Perth domain company cries foul over banned Pamela Anderson ads

Perth domain company cries foul over banned Pamela Anderson ads

Perth-based domain hosting company, Crazy Domains, calls in the lawyers to fight the ban after the commercial was labelled "misogynistic"

Perth-based Internet domain name hosting company, Crazy Domains, is fighting against a ban placed on its TV commercial featuring ex-Baywatch bombshell, Pamela Anderson.

The clip starts off with Anderson heading to a meeting in corporate attire and leads on to an office worker fantasising about the Canadian actress clad in a bikini, salaciously rubbing cream on herself and a female co-worker. It began airing on TV in December 2009 during mature viewing time – after 8.30pm – but was taken off last month.

The Australian Standards Bureau (ASB) slapped a ban on the ad after receiving more than 15 viewer complaints. At least two-thirds of these were filed by women. A sample comment on the ASB’s case report claimed the commercial was “misogynistic” and irrelevant to the product on offer.

“It is all about sex [and has] nothing to do with domains, unless it’s to start a porn site,” it stated. Another comment said the ad “belittles women in the workforce and portrays them as sexual property”.

Crazy Domains is fighting the accusations and called in its legal team to defend its right to show the commercial. The company is now going through the appeals process and hopes to overturn the decision.

Managing director, Gavin Collins, alleged the ASB was not treating Crazy Domains judiciously and pointed to risqué ads from Coca Cola and deodorant manufacturer, Lynx, which all received similar complaints but were not taken off-air.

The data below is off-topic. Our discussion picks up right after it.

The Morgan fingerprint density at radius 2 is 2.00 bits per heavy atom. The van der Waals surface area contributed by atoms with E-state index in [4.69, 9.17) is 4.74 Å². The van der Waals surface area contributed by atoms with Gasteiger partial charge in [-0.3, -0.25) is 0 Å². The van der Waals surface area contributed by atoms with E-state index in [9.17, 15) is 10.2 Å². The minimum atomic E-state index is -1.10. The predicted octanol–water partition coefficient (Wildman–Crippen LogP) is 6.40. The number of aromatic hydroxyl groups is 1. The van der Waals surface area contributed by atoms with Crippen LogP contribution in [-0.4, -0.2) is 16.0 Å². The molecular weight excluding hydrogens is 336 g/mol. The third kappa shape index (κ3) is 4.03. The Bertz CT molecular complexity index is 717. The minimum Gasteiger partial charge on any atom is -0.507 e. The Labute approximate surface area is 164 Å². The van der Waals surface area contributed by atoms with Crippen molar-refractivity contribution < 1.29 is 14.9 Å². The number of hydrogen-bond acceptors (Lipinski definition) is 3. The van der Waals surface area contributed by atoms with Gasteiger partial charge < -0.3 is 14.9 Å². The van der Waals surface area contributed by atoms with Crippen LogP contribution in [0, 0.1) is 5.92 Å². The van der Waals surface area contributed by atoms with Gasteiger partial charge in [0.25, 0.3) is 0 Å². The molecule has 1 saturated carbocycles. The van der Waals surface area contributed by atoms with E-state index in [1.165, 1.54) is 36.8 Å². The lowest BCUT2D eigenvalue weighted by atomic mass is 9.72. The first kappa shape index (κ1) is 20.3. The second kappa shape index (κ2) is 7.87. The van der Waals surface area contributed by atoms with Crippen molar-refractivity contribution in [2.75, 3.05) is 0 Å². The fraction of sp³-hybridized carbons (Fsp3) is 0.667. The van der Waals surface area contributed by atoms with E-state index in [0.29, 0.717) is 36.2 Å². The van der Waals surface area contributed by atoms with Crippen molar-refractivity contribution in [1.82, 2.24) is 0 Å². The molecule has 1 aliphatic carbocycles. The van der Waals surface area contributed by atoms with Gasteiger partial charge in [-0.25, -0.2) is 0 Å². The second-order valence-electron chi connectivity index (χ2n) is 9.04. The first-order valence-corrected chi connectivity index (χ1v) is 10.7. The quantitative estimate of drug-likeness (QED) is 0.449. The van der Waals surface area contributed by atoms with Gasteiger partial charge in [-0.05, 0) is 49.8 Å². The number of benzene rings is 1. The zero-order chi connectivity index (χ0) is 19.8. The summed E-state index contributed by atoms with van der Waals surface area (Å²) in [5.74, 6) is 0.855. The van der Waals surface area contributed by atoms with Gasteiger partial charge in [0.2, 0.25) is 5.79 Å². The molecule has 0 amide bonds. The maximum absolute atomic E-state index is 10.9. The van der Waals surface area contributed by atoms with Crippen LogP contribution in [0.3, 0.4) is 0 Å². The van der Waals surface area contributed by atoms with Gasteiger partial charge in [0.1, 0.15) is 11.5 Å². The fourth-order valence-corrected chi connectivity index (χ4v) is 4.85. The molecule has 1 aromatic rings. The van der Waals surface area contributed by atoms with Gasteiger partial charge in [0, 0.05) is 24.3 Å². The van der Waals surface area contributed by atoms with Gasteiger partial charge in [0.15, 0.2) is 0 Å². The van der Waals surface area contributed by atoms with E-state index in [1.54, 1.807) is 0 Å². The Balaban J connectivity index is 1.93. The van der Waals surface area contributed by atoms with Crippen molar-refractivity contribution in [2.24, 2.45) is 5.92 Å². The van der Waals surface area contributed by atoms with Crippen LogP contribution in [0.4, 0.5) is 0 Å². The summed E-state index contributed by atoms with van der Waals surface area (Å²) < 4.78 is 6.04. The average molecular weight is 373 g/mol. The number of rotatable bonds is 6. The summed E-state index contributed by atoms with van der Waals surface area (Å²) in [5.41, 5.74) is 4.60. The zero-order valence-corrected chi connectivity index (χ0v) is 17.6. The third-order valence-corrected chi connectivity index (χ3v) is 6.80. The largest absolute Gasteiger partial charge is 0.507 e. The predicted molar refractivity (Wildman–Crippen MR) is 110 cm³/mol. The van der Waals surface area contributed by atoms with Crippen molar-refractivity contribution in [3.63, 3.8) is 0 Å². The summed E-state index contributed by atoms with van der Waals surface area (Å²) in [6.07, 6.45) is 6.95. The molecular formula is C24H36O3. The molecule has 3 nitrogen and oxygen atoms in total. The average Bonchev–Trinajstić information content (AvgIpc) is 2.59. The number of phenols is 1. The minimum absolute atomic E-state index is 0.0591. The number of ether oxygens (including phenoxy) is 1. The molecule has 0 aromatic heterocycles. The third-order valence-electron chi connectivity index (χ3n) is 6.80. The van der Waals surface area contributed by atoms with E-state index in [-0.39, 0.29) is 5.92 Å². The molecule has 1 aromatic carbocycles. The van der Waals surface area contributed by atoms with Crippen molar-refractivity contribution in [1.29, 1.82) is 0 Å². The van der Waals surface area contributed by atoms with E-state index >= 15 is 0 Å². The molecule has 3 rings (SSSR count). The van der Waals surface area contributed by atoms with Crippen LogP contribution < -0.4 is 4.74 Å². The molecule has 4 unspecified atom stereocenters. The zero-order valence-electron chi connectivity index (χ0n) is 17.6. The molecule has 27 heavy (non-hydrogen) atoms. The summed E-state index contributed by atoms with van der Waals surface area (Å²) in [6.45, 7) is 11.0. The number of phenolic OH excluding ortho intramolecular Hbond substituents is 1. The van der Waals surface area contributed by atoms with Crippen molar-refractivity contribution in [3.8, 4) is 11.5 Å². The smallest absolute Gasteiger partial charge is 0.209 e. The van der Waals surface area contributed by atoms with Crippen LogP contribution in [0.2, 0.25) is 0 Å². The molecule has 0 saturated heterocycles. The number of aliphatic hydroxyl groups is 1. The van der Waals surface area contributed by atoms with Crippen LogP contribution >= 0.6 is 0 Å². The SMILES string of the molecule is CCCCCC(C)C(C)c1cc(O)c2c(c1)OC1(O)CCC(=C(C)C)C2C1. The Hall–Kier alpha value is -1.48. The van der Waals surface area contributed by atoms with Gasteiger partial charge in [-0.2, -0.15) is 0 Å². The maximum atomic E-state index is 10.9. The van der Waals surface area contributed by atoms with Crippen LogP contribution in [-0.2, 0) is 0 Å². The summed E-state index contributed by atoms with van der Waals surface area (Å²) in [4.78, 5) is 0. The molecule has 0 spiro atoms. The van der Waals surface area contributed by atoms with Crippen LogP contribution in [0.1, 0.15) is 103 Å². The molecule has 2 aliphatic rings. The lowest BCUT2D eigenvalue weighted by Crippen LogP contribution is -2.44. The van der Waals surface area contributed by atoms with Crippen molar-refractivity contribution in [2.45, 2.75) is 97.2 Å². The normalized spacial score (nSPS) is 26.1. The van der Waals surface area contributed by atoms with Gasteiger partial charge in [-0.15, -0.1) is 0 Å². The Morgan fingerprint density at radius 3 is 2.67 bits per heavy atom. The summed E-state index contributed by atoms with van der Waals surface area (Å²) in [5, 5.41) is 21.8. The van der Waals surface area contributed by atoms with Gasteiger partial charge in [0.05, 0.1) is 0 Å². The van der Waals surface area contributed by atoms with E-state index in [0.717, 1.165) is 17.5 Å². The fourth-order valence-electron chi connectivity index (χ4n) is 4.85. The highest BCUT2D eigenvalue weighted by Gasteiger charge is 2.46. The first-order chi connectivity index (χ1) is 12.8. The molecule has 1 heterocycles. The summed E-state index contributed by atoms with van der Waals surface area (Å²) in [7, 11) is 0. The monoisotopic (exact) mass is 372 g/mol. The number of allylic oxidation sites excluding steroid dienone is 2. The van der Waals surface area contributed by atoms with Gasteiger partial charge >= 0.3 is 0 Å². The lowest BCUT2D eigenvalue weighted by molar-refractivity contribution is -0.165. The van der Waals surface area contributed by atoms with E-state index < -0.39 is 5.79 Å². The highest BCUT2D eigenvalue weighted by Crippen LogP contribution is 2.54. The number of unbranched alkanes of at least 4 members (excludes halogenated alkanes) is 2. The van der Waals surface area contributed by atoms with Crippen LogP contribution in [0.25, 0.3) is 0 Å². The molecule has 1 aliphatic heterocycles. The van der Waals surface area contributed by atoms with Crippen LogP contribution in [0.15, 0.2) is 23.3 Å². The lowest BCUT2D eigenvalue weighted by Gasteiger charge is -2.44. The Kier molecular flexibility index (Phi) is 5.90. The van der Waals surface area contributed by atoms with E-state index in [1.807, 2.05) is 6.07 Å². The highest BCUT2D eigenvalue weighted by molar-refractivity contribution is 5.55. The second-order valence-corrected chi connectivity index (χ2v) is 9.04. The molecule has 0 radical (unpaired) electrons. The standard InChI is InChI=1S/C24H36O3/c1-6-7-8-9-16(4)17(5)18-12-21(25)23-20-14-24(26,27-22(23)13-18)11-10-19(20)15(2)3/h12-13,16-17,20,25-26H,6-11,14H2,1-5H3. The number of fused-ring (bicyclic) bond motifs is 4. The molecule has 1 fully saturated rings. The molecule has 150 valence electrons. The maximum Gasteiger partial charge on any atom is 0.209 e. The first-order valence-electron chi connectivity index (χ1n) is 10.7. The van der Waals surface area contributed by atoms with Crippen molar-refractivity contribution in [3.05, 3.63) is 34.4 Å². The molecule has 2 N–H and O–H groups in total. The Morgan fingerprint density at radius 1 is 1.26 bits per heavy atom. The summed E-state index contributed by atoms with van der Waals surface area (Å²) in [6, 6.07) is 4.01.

“The ASB is treating us differently under the same code of ethics as it did for the multinational likes of Coca Cola and Lynx and that just doesn’t seem fair,” he said. “I believe it is trying to set a precedent here with regards to supposed objectification of women but it is going about it the wrong way and punishing us for something that should have been done before.”

All the controversy has not put a dampener on Crazy Domains’ plans to release more commercials featuring Anderson. The second video, dubbed ‘Pure Cream’, is still in production, although Collins was uncertain whether it would now release it on television.

“We’re getting a lot of publicity on the Internet over this and our YouTube counter has gone gangbusters,” he said.

Anderson rose to fame after staring as a foxy lifesaver in the 1990s TV drama, Baywatch. She is known for her surgically-enhanced figure and her turbulent love-life. So what does she have to say about the whole ordeal?

“We speak to her every now and again,” Collins said. “She doesn’t see what all the fuss is about. Pamela is always surrounded by a certain amount of controversy no matter what she does so it’s basically part and parcel for her.”

The clip was intended to be the first part of a miniseries and can be viewed here. Pure Cream is expected to be released soon.

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Tags federal courtBaywatchPamela AndersonAustralian Standards Bureau (ASB)TV advertisingCrazy DomainsInternet domain hoster


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